Hybrid Cloud, What’s Next?
EMC began in 1979 as a reseller of memory chips. Through strategic acquisitions and in-house innovation, EMC now offers data storage, information security, cloud computing, Big Data analytics and virtualization that enable small, medium and large businesses to store, manage, protect and analyze data.
EMC began in 1979 as a reseller of memory chips. Today EMC offers data storage, information security, cloud computing, Big Data analytics and virtualization that enable small, medium and large businesses to store, manage, protect and analyze data.
Its transformation began in 2001 after the dot.com bust when EMC CEO Tucci realized EMC did not have the necessary product diversification to make it through the storm. During that time period prices for EMC’s flagship specialty storage systems dropped drastically. Per gigabyte prices dropped 90% from 1999 to 2003. In order to diversify, Tucci chose to increase its presence in software and services. Its first major acquisitions included Legato Systems, Documentum and VMware.
Legato expanded EMC’s portfolio into open storage software, provided seasoned software salespeople and created new channel partner relationships. Documentum expanded EMC’s portfolio into enterprise content management, allowing EMC to meet one of the greatest technology concerns of the day, the need to store increasing volumes of data and documents. Data generation growth was driven by regulations such as the Sarbanes-Oxley Act and the Health Insurance Portability and Accountability Act, which required companies to keep records for longer periods of time and produce them at a moments notice. Documentum excelled at managing huge data volumes and unstructured content.
The next technology disruption occurred when Microsoft released VirtualPC, a product that allowed different versions of Microsoft OS to run on the same physical machine. This allowed companies to continue running in-house applications on older versions of Microsoft OS, while running other applications on the latest version of Microsoft OS. EMC responded by acquiring VMware, a company that provided virtual infrastructure software that enabled 3 different types of operating systems, Microsoft Windows, Linux or Net Ware to run on Intel servers at the same time.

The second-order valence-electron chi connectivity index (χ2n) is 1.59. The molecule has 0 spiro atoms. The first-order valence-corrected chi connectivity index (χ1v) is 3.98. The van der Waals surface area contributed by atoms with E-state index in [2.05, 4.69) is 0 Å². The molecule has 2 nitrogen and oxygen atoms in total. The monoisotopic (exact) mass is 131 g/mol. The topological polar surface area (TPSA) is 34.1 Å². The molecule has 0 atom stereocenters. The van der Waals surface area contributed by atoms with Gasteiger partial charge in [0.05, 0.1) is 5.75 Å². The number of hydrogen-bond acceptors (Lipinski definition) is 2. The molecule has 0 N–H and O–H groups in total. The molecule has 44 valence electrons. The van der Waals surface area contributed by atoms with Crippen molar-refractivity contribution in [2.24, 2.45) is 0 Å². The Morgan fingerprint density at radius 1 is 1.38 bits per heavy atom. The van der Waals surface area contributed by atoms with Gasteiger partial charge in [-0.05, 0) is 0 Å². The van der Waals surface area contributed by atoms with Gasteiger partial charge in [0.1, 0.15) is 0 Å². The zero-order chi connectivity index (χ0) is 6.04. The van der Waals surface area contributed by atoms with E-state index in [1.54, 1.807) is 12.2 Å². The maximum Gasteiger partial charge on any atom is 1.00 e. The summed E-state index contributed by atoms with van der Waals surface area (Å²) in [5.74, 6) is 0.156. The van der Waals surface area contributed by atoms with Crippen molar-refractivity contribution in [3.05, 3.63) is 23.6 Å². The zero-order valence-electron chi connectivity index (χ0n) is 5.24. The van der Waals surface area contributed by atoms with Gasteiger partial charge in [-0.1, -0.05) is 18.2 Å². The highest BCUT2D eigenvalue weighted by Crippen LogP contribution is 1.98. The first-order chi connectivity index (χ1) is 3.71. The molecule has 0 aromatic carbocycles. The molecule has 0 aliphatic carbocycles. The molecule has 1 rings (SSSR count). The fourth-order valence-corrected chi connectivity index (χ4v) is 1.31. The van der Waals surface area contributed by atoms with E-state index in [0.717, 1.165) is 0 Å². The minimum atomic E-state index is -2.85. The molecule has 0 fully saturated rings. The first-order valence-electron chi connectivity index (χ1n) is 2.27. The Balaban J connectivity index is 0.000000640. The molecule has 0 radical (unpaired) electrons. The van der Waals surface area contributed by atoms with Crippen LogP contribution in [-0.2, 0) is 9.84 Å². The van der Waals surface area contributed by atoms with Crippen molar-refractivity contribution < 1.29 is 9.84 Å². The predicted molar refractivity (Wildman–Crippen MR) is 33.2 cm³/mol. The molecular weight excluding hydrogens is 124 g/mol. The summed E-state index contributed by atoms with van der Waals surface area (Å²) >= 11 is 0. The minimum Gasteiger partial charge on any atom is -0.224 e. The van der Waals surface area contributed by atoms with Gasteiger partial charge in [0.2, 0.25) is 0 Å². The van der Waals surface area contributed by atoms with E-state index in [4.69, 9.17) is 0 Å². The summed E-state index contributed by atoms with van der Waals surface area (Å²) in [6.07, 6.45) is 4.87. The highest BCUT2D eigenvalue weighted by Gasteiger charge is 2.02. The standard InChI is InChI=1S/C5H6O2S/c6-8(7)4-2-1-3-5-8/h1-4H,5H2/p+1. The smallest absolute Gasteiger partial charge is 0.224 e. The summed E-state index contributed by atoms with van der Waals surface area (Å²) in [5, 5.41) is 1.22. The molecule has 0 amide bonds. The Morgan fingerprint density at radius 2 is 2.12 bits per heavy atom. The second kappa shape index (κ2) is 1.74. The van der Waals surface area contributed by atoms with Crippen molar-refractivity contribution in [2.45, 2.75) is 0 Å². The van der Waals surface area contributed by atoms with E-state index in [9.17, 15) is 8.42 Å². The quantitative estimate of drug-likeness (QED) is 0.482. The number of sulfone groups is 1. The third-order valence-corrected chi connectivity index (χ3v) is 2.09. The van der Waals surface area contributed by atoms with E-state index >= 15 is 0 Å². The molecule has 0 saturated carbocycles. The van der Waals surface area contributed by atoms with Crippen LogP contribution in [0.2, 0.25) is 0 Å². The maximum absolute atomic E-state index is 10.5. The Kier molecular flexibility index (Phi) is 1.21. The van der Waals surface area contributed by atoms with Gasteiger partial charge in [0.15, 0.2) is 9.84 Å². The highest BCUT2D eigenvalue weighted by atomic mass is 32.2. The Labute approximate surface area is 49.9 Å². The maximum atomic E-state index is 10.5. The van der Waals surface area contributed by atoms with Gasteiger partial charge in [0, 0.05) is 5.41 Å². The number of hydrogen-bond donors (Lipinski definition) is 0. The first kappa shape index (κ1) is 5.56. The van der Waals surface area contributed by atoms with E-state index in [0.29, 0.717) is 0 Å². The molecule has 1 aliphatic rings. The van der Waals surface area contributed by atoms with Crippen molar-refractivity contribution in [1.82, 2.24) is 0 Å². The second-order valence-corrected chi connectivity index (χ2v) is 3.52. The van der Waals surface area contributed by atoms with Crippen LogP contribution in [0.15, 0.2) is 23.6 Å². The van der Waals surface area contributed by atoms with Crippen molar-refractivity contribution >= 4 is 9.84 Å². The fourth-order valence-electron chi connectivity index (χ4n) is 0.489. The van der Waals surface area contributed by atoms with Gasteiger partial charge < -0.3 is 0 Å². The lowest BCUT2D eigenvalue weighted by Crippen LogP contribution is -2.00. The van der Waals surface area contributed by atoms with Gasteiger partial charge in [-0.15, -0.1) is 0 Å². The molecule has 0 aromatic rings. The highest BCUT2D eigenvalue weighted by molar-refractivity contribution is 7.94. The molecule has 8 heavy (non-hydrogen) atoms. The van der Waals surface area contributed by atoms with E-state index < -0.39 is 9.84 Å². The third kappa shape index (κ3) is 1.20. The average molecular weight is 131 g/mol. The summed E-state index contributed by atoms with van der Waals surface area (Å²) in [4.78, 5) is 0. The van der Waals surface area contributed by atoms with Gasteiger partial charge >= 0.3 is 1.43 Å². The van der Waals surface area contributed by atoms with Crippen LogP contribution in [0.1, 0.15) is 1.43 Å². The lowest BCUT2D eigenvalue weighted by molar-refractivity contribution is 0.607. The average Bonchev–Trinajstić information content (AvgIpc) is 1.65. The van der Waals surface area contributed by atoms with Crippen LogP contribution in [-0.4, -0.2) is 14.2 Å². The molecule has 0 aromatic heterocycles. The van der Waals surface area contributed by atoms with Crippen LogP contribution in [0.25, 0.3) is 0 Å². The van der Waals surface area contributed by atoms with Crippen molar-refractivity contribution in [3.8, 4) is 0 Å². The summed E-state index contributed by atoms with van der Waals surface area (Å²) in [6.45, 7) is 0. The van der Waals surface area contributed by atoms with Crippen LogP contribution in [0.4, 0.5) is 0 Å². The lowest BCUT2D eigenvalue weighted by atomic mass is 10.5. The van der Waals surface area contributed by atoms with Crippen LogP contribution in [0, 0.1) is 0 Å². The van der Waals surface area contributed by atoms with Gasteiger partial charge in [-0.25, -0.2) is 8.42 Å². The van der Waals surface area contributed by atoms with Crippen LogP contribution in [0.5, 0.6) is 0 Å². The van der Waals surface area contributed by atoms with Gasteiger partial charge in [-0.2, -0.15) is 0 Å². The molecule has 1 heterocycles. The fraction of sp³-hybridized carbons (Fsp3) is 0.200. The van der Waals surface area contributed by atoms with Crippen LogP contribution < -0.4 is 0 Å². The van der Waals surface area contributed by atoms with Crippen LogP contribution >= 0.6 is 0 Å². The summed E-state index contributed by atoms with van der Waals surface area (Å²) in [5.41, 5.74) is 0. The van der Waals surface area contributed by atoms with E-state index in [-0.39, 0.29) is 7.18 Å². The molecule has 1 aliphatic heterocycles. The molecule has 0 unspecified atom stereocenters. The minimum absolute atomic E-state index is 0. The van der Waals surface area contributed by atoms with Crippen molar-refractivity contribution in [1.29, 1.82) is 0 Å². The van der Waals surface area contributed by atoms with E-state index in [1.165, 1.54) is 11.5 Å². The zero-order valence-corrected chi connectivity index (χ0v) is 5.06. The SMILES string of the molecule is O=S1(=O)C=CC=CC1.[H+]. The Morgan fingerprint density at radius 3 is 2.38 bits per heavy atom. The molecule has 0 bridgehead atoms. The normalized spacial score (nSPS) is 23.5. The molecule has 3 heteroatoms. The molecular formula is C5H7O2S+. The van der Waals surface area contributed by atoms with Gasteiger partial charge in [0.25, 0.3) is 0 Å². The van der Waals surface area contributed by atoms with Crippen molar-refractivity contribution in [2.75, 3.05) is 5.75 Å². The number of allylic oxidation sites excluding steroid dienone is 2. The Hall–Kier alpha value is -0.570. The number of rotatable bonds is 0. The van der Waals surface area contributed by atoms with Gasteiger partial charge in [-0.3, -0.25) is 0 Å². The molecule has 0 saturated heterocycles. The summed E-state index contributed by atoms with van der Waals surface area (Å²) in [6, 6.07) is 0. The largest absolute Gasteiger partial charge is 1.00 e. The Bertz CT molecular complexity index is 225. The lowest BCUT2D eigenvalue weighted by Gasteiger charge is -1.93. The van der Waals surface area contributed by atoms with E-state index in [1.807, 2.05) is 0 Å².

EMC continued to make major acquisitions and invest in in-house R&D to provide the latest technology to its customers. In 2006, EMC acquired RSA Security for $2.1B, to move into the cyber security. In 2013, EMC acquired Pivotal labs, a privately held provider of agile software development services and tools, which also specialized in Big Data analytics.
The last of its major acquisitions to date involved Virtustream, which it acquired in July 2015 for $1.2B. Virtustream will enhance EMC’s hybrid cloud capabilities for mission-critical applications, such as SAP. A hybrid cloud is an integrated cloud service utilizing both private and public clouds to perform distinct functions within the same organization.
While EMC has continued to make a stream of acquisitions to stay up to date with the latest technology trends, not all investors have been happy with the company’s corporate strategy. Hedge fund management firm Elliot Management has pushed for EMC to break apart its federation, which includes EMC’s storage business, VMware, Pivotal and RSA Security. Elliot Management believes each company can operate more efficiently on its own. However, CEO Tucci has fought back stating EMC as a federation provides profitable cross-selling capabilities.